Once you have identified and treated the causes of moisture in the home you can get rid of the mould. Remember, it is the mould that is most likely to be the source of the unpleasant smell. In many cases, you will be able to remove the mould yourself. However, there are cases when you need to get a professional to remove it.
You can remove mould caused by condensation covering an area of less than 1 metre squared. If the mould covers a larger area, or if it has been caused by other factors, it’s best to call the professionals in.
Wear goggles, a mask and rubber gloves. This will protect you from harmful mould spores. You should keep doors closed to stop spores spreading. In the affected room, open the windows to improve the ventilation.
Fill a bucket with water and mild detergent. Use a cloth dipped in the bucket to wipe the mould from the wall. Don’t brush the mould as this can release the dangerous spores. Once you have finished wiping the mould away, use a dry cloth to remove the moisture from the wall. Any mouldy soft furnishings, soft toys and clothes should be removed and cleaned. Clean all surfaces in the room by wiping. Vacuum the floor to remove any mould spores. Put all cloths in a plastic bag and discard.
How to get rid of the smell of damp in a room
Removing the mould from a room is the first step. This will address the source of the smell in the room. Remedial action also needs to be taken to address the cause of the condensation. But the smell won’t disappear straightaway. It tends to linger. You should follow these steps to get rid of the smell. You will need a spray container filled with a solution of diluted white vinegar (1 part water to 1 part vinegar). As well as this, you need a cloth, bicarbonate of soda and a good cleaning product.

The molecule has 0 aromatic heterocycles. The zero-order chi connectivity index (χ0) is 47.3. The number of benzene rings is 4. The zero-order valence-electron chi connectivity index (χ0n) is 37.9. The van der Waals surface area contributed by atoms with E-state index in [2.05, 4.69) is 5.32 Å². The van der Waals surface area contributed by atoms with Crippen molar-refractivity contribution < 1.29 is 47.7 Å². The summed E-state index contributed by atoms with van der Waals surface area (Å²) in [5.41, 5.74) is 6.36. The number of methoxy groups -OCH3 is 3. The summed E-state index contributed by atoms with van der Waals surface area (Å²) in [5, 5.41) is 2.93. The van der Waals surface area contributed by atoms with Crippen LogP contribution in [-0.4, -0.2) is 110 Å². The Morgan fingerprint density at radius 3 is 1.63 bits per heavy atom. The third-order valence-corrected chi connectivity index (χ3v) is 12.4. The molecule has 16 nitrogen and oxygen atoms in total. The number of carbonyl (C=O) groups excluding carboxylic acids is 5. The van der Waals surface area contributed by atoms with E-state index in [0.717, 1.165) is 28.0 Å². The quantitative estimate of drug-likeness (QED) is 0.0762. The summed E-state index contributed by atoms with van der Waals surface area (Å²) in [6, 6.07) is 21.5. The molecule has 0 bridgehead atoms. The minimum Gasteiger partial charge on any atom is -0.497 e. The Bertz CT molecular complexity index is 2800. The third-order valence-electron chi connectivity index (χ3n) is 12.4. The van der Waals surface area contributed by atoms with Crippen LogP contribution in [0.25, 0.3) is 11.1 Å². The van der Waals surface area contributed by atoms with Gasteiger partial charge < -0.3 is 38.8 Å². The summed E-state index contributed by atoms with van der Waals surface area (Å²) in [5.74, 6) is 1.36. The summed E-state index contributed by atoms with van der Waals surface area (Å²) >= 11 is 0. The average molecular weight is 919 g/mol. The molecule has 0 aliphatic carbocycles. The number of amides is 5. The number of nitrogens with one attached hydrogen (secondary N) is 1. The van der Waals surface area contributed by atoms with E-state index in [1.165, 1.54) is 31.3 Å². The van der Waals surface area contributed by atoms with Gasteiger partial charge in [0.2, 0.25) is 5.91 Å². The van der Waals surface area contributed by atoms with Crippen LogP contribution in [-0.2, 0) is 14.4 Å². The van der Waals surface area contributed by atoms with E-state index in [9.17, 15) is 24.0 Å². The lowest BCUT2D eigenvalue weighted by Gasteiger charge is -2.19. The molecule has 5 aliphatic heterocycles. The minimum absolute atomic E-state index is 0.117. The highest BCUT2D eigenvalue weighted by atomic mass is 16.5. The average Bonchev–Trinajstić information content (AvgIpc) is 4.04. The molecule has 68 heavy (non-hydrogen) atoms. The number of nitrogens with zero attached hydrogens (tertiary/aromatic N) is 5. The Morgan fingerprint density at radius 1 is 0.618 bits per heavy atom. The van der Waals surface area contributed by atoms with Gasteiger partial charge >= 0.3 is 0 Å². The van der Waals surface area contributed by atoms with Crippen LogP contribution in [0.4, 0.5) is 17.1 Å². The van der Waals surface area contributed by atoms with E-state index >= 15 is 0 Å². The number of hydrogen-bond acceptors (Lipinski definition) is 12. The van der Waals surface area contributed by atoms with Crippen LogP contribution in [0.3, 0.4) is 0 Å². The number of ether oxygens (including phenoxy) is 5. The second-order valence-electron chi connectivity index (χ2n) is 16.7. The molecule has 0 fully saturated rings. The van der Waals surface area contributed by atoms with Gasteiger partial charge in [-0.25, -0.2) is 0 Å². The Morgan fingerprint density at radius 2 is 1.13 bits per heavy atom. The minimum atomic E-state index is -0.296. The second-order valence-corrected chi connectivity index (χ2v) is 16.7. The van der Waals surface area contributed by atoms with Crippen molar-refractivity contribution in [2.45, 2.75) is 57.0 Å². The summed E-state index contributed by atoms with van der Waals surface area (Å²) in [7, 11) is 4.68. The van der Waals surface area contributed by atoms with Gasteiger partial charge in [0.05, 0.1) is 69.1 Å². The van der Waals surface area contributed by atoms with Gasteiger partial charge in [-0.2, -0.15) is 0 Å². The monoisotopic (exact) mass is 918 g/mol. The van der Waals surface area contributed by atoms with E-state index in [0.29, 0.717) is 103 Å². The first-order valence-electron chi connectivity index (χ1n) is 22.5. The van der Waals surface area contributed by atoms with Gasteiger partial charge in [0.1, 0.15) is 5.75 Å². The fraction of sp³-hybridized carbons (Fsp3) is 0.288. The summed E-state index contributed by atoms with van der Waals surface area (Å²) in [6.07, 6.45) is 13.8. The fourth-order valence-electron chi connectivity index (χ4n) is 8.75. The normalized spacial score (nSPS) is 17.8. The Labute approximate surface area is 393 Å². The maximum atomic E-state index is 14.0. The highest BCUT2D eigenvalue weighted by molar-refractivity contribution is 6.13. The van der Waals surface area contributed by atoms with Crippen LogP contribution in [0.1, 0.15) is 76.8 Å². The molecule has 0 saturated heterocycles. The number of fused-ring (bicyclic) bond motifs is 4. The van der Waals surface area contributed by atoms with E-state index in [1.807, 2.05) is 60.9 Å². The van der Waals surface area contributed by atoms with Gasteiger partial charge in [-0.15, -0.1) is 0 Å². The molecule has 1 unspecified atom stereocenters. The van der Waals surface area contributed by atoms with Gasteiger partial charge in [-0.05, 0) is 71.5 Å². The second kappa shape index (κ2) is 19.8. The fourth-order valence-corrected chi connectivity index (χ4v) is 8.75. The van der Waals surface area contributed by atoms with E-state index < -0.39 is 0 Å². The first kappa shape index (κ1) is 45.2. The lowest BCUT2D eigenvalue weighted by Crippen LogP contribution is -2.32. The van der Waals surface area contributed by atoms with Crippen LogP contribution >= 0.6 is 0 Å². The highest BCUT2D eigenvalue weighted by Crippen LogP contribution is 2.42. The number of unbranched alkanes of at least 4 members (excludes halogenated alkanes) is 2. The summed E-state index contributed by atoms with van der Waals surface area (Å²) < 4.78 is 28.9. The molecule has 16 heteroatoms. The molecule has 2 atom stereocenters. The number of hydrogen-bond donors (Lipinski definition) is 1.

If there is a wardrobe in the room, you should smell the clothes. The unpleasant damp smell often transfers to clothes. Wash clothes on a warm cycle. Add a cup of diluted vinegar solution to your normal laundry detergent. Repeat the process for any fabrics in the room, from curtains and bed linens to towels and cushions.
If the damp appears to be coming from the walls, look for any patches of damp. Gently scrub with a cloth. Dissolve a little baking soda into warm water to make the cleaning agent more powerful. If the problem is substantial, you will need to use a specialist mould treatment. When doing so, it’s always important to test the product out on a small area first. This prevents potential damage from occurring.
Scrub mould on bathroom grouting. You can even leave a cup of baking soda into the likes of ovens and fridges. This will help dissipate the smell. Similarly, you can clean out your washing machine by running a rinse cycle. Add a little baking soda.
Key takeaways – Dealing with the smell of urine
Remember that a lingering smell akin to cat urine is often an indicator of damp and mould in the home. More often than not, this is caused by condensation. You should follow these steps:
1. Address the issue of condensation. Improve ventilation around the home.
2. Remove the mould from the affected area.
3. Take steps to remove the smell.